What Should be the Analytics Organization Structure?
What are the advantages and disadvantage of different structures
Analytics organizations tend to be setup in very different ways dependent on the specific companies that set them up, be it in terms of reporting lines, segmented or central teams, or in terms of overall focus (project vs. product/business based). Each of these attributes brings its own set of tradeoff that need to be understood and managed.
Over the years as an analytics professional, I had the chance to work in a variety of industry and businesses. Sometimes analytics was placed under business or products, other time finance and sometimes technology. Amazon for instance tended to place analytics and business intelligence under Finance while the data engineering was placed under the technology department, while at Facebook there was a central analytics team with sub-segments detached to the different product pillars.
The reporting lines dictate to a large extent the priorities that end up being set forth on the analytics team. Finance having a focus on control, product a focus on prioritization and business cases and technology on building data-flows.
One of the other impact of reporting line, is on the hiring selection process for data professionals, especially in areas that cannot staff a full data team.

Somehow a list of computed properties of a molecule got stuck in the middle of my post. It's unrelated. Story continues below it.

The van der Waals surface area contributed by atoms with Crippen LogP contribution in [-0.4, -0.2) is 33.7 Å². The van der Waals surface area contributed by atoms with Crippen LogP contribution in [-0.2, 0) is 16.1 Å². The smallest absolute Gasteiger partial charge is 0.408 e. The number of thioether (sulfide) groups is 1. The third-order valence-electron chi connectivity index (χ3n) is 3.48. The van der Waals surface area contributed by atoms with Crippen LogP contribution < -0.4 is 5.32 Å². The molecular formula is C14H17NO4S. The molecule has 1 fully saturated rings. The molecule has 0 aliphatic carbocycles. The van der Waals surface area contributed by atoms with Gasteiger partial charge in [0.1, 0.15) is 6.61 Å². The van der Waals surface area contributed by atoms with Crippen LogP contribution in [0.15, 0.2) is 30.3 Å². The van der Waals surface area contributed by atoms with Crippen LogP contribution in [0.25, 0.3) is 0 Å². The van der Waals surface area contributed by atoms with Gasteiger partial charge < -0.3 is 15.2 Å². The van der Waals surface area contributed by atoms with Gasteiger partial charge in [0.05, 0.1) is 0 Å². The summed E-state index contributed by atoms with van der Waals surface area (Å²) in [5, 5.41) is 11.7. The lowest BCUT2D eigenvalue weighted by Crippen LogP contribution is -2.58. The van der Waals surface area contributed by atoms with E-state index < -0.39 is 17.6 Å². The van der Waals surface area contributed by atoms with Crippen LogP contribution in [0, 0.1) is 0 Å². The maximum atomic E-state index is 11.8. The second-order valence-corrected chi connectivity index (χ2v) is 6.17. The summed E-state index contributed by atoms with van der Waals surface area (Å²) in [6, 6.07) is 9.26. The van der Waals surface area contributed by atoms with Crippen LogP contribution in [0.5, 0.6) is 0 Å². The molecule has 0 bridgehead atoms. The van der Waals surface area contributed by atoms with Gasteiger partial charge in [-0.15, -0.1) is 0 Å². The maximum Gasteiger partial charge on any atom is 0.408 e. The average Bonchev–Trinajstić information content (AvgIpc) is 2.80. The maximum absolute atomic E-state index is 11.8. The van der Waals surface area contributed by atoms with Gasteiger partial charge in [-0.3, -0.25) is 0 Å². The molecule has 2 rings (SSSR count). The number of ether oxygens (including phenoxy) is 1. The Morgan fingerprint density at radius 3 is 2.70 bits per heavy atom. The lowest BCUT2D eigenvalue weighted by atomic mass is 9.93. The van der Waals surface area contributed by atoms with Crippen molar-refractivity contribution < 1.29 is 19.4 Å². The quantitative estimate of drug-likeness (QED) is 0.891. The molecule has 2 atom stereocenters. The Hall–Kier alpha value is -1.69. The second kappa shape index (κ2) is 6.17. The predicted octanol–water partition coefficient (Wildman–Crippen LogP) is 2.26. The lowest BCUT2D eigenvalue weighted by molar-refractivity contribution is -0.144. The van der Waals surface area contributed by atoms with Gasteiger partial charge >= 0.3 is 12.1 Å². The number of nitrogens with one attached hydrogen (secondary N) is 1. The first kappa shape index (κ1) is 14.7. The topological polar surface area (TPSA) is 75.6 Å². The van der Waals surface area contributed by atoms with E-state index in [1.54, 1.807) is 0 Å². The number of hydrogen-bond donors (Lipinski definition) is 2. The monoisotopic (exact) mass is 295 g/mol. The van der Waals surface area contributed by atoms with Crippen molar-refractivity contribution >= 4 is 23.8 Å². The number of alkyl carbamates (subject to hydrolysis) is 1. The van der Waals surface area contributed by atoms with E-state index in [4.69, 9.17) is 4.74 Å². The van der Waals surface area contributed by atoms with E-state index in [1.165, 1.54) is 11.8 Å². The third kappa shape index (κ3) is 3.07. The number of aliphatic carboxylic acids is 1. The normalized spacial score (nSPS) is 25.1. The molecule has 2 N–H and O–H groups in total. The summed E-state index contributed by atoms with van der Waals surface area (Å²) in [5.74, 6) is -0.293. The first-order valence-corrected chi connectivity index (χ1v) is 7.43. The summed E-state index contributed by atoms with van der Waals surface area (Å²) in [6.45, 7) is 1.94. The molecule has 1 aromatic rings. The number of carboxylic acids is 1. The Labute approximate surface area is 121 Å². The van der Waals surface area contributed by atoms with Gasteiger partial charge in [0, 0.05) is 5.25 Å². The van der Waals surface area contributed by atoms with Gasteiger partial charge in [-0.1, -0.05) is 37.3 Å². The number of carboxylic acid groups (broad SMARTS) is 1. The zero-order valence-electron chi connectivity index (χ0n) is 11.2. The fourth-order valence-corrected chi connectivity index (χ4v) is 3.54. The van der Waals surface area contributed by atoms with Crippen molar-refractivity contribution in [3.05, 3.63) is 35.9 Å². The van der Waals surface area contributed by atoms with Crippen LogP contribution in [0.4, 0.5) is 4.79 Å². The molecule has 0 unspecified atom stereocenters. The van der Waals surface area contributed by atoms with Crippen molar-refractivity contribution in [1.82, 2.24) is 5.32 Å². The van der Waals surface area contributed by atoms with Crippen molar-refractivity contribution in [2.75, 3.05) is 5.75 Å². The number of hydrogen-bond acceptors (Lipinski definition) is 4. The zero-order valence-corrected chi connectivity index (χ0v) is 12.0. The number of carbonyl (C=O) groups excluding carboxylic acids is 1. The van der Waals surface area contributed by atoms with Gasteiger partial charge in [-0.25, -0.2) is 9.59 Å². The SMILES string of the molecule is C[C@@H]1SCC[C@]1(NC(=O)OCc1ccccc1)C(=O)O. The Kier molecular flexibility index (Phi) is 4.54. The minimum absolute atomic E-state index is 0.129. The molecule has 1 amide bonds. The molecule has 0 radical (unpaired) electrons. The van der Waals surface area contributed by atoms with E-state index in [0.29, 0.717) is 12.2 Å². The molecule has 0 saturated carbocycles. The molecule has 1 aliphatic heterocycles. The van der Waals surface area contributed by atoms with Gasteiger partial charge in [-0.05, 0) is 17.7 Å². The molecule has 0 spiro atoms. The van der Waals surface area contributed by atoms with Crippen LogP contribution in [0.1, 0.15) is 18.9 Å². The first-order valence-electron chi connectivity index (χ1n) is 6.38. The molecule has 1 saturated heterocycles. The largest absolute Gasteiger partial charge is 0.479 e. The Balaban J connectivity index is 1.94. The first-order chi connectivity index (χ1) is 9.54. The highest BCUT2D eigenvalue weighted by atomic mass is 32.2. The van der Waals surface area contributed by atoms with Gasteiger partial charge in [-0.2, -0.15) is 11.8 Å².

Segmented or Centralized Analytics Team
There are different advantages and disadvantages of Segmented teams and Central teams that need to be considered. The structure has impact on hiring, knowledge sharing, collaboration, career path, focus and objectivity of the organization. Each of these tradeoffs will need to be managed in order to provide for a successful organization.
Centralized Analytics team tend to bring about a more structured approach hiring than segmented teams. They are able to set and enforce hiring standards in terms of the functions they managed. They generally have a standard interview loop and are better able to get interviewers from different analytics specialization. Segmented teams would in general have less emphasis and ability to test the analytical knowledge of the different candidates and may thus value more highly different set of skills.